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lymphoepithelioma-like prostatic adenocarcinoma

Tuesday 31 July 2012

These very rare, poorly differentiated carcinomas histologically resemble lymphoepitheliomas of the nasopharynx, but do not appear to be related to Epstein–Barr virus infection.

Only a few cases have been reported in the prostate.

Patients of a mean age of 76 years (range 69–82 years) present with obstructive symptoms, elevated serum PSA level, and locally advanced disease.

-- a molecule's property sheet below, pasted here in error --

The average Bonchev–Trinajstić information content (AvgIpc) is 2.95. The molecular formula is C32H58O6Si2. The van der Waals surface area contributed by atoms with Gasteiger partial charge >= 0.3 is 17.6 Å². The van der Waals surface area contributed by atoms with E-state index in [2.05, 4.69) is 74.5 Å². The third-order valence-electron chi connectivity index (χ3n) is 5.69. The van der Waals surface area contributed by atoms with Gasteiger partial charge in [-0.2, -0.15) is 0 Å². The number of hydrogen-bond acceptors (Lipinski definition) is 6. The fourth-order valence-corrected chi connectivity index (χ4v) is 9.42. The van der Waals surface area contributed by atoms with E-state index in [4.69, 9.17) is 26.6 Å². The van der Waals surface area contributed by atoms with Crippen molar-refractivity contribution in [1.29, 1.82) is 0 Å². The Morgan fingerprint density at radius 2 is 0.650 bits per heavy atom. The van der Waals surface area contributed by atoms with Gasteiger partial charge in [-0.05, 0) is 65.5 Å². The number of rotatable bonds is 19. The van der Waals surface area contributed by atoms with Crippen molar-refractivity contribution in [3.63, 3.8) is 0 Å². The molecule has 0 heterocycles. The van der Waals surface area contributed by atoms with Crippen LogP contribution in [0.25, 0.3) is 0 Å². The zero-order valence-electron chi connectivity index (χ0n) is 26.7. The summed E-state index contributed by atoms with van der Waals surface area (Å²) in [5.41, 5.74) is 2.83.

Microscopically, there is a syncytial growth pattern of carcinoma cells with indistinct cell borders.

A dense lymphocytic infiltrate is present, admixed with plasma cells and neutrophils, and, in one case, eosinophils.

The carcinoma cells are positive for PSA, PSAP, and AMACR. Admixed acinar adenocarcinoma is found in all cases; the lymphoepithelioma-like component ranges from 10% to 90% of the tumour.

The clinical outcome is poor: in one series, all patients died of the cancer at 8–26 months after diagnosis.


- Histological variants of prostatic carcinoma and their significance. Humphrey PA. Histopathology. 2012 Jan;60(1):59-74. PMID: 22212078